Sunday, August 12, 2012

Why does Galileo smile in spite of the telescope fiasco?

Last month I got an opportunity to watch Bertolt Brecht’s play “The life of Galileo” at Ranga Shankara, Bangalore. The play was directed by Prakash Belawadi. In one of the scenes, the curator (Director as we would call him today) of the University of Padua storms into Galileo’s house. It is night and Galileo and his friend Sagredo are watching the sky through a telescope. The curator is upset because Galileo had falsely claimed authorship of the invention of telescope and got his salary raised by 500 scudi. Now, the curator has discovered that telescopes made in Holland are available on any street corner of Italy for a few scudi. Galileo is not upset with this news at all. In fact, he seemed happy to hear it and smiles. Why did Galileo smile in spite of the fiasco?

Did Galileo really lie? Yes. He falsely claims that the telescope is the fruit of his seventeen years of research. He had heard about the basic idea of telescope invented in Holland. He improves upon it and claims authorship. After the curator leaves Galileo explains to Sagredo, “Virginia (his daughter) will soon need a dowry. She is not intelligent. And then, I like to buy books. And I like to eat decently. It’s when I am eating that I get most inspiration.” Galileo wanted to savour a good life and he chose to capitalize on the telescope idea. Did Galileo smile because he could fool the authorities and get his salary hiked? Nope. Then what was it?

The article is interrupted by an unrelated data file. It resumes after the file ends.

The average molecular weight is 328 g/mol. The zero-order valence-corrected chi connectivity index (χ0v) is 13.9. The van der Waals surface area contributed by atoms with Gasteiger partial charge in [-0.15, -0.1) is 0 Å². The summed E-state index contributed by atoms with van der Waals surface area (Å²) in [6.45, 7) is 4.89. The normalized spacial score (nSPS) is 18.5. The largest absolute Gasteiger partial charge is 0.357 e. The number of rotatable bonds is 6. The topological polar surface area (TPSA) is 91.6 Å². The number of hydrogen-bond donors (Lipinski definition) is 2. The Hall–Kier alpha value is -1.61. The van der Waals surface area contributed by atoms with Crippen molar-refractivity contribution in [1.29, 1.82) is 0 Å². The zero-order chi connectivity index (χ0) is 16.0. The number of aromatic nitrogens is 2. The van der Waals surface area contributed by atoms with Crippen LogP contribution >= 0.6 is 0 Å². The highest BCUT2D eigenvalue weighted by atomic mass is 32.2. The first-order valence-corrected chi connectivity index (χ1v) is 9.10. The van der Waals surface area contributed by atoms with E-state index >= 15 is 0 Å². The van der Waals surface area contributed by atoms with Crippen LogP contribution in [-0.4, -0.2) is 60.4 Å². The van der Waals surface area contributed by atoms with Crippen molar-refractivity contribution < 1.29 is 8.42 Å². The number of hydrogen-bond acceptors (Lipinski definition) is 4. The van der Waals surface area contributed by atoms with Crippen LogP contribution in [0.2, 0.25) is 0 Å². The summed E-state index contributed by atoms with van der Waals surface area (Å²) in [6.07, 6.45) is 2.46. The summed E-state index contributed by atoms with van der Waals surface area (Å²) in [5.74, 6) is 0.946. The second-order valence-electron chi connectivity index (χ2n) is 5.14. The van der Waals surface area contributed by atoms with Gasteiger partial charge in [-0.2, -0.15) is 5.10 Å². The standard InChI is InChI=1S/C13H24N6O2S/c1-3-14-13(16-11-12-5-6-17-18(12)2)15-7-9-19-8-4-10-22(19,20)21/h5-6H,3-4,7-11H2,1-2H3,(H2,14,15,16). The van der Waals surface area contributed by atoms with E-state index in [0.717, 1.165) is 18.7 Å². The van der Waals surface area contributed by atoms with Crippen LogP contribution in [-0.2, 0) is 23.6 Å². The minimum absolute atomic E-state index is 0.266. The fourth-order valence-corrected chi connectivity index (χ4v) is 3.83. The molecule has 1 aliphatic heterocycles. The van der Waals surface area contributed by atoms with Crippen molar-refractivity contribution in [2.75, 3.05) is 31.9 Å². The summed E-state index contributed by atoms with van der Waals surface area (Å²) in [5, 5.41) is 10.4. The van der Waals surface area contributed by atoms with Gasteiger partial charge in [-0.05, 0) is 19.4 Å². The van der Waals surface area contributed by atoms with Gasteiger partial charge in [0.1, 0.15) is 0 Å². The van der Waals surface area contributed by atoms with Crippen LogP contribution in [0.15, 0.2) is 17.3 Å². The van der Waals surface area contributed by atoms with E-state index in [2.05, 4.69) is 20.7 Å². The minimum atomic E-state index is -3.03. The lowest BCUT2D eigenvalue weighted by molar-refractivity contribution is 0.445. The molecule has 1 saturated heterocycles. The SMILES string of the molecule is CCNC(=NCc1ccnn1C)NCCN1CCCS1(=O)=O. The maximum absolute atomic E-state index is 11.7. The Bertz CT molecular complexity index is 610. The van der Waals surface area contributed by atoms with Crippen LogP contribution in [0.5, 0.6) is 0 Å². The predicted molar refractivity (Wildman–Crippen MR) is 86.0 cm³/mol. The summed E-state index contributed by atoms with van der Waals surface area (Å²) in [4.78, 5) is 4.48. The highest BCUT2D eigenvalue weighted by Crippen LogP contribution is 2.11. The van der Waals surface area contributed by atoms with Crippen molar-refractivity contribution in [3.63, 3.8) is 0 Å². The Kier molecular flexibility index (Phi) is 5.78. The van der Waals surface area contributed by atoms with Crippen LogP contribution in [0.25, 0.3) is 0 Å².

By 1610 (this Galileo incident), Copernicus’ mathematical model of heliocentric system (Sun at the centre) was 60 years old. However, it had not gained support from Astronomers because it clashed with the Church view that the Earth is at the centre of the universe and there was no evidence to support it. In 1600 (10 years earlier), Giordano Bruno, another Italian astronomer was burned to death by the civil authorities because he had supported Copernican view. Opposing Church was a game with high stakes.

With the help of telescope, Galileo had been able to observe the sky in more detail. For example, he studied four smaller planets near Jupiter one of which vanished after a few days. That concluded that the planet was revolving around Jupiter and not around the Earth. There was no scaffolding that was holding the universe up as the Church claimed. What was even more significant was that with telescopes being sold at street corners in Italy, anybody could verify what Galileo was observing. In Galileo’s words in the play, “The temptation offered by such a proof is too great. Most succumb to it, and in the long run-all”.

In other words, telescope had taken the experimentation capacity of average people to a completely new height. Unlike Bruno, Galileo can make claims which anyone can observe and check it for himself. This idea perhaps tickled Galileo and he smiled.

You can also watch this scene in the 1975 movie “Galileo”. It begins with the song:

No one’s virtue is complete:

Great Galileo likes to eat.

You will not resent, we hope,

The truth about this telescope.

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